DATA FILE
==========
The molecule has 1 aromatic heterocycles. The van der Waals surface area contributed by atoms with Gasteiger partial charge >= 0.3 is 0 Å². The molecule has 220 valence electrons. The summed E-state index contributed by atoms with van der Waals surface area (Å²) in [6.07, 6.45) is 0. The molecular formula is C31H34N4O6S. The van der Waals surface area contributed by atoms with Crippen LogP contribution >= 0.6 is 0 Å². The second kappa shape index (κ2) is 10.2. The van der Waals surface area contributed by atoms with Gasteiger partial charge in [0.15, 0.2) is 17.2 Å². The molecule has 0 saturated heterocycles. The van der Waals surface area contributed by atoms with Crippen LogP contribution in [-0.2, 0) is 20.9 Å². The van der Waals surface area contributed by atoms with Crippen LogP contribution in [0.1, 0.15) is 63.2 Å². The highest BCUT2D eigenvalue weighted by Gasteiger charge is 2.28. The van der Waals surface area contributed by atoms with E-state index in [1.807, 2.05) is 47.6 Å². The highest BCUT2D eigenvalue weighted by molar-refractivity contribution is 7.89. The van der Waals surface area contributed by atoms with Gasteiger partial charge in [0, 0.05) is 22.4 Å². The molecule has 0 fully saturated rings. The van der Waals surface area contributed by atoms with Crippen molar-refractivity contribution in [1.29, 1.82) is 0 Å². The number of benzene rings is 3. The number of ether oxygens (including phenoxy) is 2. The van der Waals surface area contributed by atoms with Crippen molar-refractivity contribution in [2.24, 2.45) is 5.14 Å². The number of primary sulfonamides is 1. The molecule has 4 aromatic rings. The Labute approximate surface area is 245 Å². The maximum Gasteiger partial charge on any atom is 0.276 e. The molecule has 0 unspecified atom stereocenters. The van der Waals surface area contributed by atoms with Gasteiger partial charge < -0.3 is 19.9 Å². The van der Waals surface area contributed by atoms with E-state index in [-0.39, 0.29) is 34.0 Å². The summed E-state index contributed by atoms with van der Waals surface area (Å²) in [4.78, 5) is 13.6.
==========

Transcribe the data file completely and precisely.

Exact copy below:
The molecule has 1 aromatic heterocycles. The van der Waals surface area contributed by atoms with Gasteiger partial charge >= 0.3 is 0 Å². The molecule has 220 valence electrons. The summed E-state index contributed by atoms with van der Waals surface area (Å²) in [6.07, 6.45) is 0. The molecular formula is C31H34N4O6S. The van der Waals surface area contributed by atoms with Crippen LogP contribution >= 0.6 is 0 Å². The second kappa shape index (κ2) is 10.2. The van der Waals surface area contributed by atoms with Gasteiger partial charge in [0.15, 0.2) is 17.2 Å². The molecule has 0 saturated heterocycles. The van der Waals surface area contributed by atoms with Crippen LogP contribution in [-0.2, 0) is 20.9 Å². The van der Waals surface area contributed by atoms with Crippen LogP contribution in [0.1, 0.15) is 63.2 Å². The highest BCUT2D eigenvalue weighted by Gasteiger charge is 2.28. The van der Waals surface area contributed by atoms with E-state index in [1.807, 2.05) is 47.6 Å². The highest BCUT2D eigenvalue weighted by molar-refractivity contribution is 7.89. The van der Waals surface area contributed by atoms with Gasteiger partial charge in [0, 0.05) is 22.4 Å². The molecule has 0 fully saturated rings. The van der Waals surface area contributed by atoms with Crippen molar-refractivity contribution in [1.29, 1.82) is 0 Å². The number of benzene rings is 3. The number of ether oxygens (including phenoxy) is 2. The van der Waals surface area contributed by atoms with Crippen molar-refractivity contribution in [2.24, 2.45) is 5.14 Å². The number of primary sulfonamides is 1. The molecule has 4 aromatic rings. The Labute approximate surface area is 245 Å². The maximum Gasteiger partial charge on any atom is 0.276 e. The molecule has 0 unspecified atom stereocenters. The van der Waals surface area contributed by atoms with Gasteiger partial charge < -0.3 is 19.9 Å². The van der Waals surface area contributed by atoms with E-state index in [-0.39, 0.29) is 34.0 Å². The summed E-state index contributed by atoms with van der Waals surface area (Å²) in [4.78, 5) is 13.6.